- When you touch your eyes, nose and mouth with unwashed hands,
- When you prepare or eat food with unwashed hands,
- When you touch a contaminated surface or objects,
- When you blow your nose, cough or sneeze into your hands and then touch other people’s hands or a common object,
YOU HAVE SET UP THE PERFECT ENVIRONMENT FOR GERMS TO SPREAD.
Regular handwashing is one of the best ways to remove germs, avoid getting sick and prevent the spread of germs to others.
HOWEVER, February 2021 marks the return to in-person or hybrid learning for many school-age children. AND regular handwashing may not remain a priority with young people once they get back to school and begin to interact with their friends and have to sit in a formal school setting again. Schools will have health and safety guidelines in place.
- Whether your child’s school requires a uniform or not, a MASK is a requirement to enter schools.
- Many schools will have hand sanitizing stations throughout the school. Students should use them as they enter and leave each classroom, bathroom and cafeteria.
- Some schools will have plexiglass partitions installed on tables to separate one student from another. Encourage your children to respect them, keep them clean and try to avoid knocking them over as they break easily.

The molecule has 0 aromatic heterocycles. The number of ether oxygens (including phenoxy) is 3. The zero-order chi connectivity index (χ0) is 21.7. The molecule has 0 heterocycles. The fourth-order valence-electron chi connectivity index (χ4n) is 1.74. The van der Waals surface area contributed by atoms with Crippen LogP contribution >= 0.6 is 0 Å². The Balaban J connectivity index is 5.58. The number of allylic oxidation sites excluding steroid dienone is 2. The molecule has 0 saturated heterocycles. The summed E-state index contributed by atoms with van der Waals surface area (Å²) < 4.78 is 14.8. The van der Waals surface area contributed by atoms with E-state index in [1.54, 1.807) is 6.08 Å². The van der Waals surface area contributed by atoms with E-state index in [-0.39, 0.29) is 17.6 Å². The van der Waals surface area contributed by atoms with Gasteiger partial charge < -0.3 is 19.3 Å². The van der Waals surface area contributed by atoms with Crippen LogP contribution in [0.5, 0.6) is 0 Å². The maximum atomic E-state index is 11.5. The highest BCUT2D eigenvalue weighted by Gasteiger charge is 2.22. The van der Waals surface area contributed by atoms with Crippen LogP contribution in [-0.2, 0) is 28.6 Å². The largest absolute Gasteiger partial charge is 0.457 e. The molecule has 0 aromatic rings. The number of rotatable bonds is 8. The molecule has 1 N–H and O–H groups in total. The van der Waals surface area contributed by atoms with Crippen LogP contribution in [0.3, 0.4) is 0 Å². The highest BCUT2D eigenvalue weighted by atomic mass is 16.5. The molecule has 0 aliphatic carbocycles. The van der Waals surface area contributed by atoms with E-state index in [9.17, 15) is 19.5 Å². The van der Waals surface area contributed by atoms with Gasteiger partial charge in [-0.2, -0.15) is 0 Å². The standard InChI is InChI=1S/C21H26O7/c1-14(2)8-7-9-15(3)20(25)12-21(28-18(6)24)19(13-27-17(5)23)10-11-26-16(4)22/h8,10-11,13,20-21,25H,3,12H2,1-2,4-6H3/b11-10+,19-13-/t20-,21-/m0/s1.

- Keeping the 6ft distance mandate within an occupied school building will be a challenge for all schools once students return. But students should stay aware of the need to keep their distance.
Parents should calmly talk with their children about the return to school and strongly advise them to follow the school’s safety guidelines and to uphold their responsibility to keep themselves and their classmates and teachers safe. The objective is to create a safe learning space for children. The news provides frightening data and the realities of families having lost loved ones to COVID increase our children’s concern and in some cases, fear, about returning to school. If we can all do our part in keeping each other safe, we can begin to chip away at the magnitude of the problem.
Kimya Moyo, Health Liaison